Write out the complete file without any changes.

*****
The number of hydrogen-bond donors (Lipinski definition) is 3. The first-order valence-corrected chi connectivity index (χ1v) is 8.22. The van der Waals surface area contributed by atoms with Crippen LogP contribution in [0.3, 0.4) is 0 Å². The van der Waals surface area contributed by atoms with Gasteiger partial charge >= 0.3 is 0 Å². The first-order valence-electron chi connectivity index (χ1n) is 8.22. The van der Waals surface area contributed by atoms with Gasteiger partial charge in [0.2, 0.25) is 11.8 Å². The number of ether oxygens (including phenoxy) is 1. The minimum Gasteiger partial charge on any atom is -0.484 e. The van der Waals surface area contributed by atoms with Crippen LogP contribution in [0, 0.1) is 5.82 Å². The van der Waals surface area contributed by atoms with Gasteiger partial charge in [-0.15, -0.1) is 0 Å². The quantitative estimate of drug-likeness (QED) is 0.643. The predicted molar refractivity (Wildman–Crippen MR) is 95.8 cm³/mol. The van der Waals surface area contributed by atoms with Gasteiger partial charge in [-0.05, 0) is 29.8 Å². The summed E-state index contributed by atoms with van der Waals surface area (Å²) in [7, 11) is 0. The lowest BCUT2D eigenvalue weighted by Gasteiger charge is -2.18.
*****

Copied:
The number of hydrogen-bond donors (Lipinski definition) is 3. The first-order valence-corrected chi connectivity index (χ1v) is 8.22. The van der Waals surface area contributed by atoms with Crippen LogP contribution in [0.3, 0.4) is 0 Å². The van der Waals surface area contributed by atoms with Gasteiger partial charge >= 0.3 is 0 Å². The first-order valence-electron chi connectivity index (χ1n) is 8.22. The van der Waals surface area contributed by atoms with Gasteiger partial charge in [0.2, 0.25) is 11.8 Å². The number of ether oxygens (including phenoxy) is 1. The minimum Gasteiger partial charge on any atom is -0.484 e. The van der Waals surface area contributed by atoms with Crippen LogP contribution in [0, 0.1) is 5.82 Å². The van der Waals surface area contributed by atoms with Gasteiger partial charge in [-0.15, -0.1) is 0 Å². The quantitative estimate of drug-likeness (QED) is 0.643. The predicted molar refractivity (Wildman–Crippen MR) is 95.8 cm³/mol. The van der Waals surface area contributed by atoms with Gasteiger partial charge in [-0.05, 0) is 29.8 Å². The summed E-state index contributed by atoms with van der Waals surface area (Å²) in [7, 11) is 0. The lowest BCUT2D eigenvalue weighted by Gasteiger charge is -2.18.